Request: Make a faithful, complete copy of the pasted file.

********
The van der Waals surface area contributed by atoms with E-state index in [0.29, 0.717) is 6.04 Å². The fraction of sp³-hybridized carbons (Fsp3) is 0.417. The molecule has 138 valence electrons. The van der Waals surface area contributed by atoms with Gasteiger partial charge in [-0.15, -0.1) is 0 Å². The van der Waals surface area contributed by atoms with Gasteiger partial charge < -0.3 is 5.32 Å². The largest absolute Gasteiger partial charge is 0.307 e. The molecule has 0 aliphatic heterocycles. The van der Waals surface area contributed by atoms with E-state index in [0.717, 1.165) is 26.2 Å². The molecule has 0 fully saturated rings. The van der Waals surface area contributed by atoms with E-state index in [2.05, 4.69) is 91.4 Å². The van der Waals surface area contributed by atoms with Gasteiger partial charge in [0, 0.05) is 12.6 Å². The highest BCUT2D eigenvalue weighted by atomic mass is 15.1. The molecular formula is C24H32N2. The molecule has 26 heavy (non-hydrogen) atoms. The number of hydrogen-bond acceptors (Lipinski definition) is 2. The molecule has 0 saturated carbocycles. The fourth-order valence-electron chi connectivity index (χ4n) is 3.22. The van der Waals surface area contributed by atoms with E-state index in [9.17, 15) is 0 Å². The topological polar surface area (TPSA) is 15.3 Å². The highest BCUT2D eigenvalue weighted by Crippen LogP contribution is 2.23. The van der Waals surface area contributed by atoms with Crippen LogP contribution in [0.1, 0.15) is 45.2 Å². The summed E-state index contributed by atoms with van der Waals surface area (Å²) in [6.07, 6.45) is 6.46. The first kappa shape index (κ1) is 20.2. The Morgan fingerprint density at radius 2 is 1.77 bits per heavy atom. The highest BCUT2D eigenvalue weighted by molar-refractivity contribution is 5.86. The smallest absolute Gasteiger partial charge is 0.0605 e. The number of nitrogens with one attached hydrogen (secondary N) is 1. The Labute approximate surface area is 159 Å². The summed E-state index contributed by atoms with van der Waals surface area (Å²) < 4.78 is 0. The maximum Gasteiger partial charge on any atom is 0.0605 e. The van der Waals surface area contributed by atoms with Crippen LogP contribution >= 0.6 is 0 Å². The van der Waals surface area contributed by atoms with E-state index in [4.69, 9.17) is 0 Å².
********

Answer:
The van der Waals surface area contributed by atoms with E-state index in [0.29, 0.717) is 6.04 Å². The fraction of sp³-hybridized carbons (Fsp3) is 0.417. The molecule has 138 valence electrons. The van der Waals surface area contributed by atoms with Gasteiger partial charge in [-0.15, -0.1) is 0 Å². The van der Waals surface area contributed by atoms with Gasteiger partial charge < -0.3 is 5.32 Å². The largest absolute Gasteiger partial charge is 0.307 e. The molecule has 0 aliphatic heterocycles. The van der Waals surface area contributed by atoms with E-state index in [0.717, 1.165) is 26.2 Å². The molecule has 0 fully saturated rings. The van der Waals surface area contributed by atoms with E-state index in [2.05, 4.69) is 91.4 Å². The van der Waals surface area contributed by atoms with Gasteiger partial charge in [0, 0.05) is 12.6 Å². The highest BCUT2D eigenvalue weighted by atomic mass is 15.1. The molecular formula is C24H32N2. The molecule has 26 heavy (non-hydrogen) atoms. The number of hydrogen-bond acceptors (Lipinski definition) is 2. The molecule has 0 saturated carbocycles. The fourth-order valence-electron chi connectivity index (χ4n) is 3.22. The van der Waals surface area contributed by atoms with E-state index in [9.17, 15) is 0 Å². The topological polar surface area (TPSA) is 15.3 Å². The highest BCUT2D eigenvalue weighted by Crippen LogP contribution is 2.23. The van der Waals surface area contributed by atoms with Crippen LogP contribution in [0.1, 0.15) is 45.2 Å². The summed E-state index contributed by atoms with van der Waals surface area (Å²) in [6.07, 6.45) is 6.46. The first kappa shape index (κ1) is 20.2. The Morgan fingerprint density at radius 2 is 1.77 bits per heavy atom. The highest BCUT2D eigenvalue weighted by molar-refractivity contribution is 5.86. The smallest absolute Gasteiger partial charge is 0.0605 e. The number of nitrogens with one attached hydrogen (secondary N) is 1. The Labute approximate surface area is 159 Å². The summed E-state index contributed by atoms with van der Waals surface area (Å²) < 4.78 is 0. The maximum Gasteiger partial charge on any atom is 0.0605 e. The van der Waals surface area contributed by atoms with Crippen LogP contribution >= 0.6 is 0 Å². The van der Waals surface area contributed by atoms with E-state index in [4.69, 9.17) is 0 Å².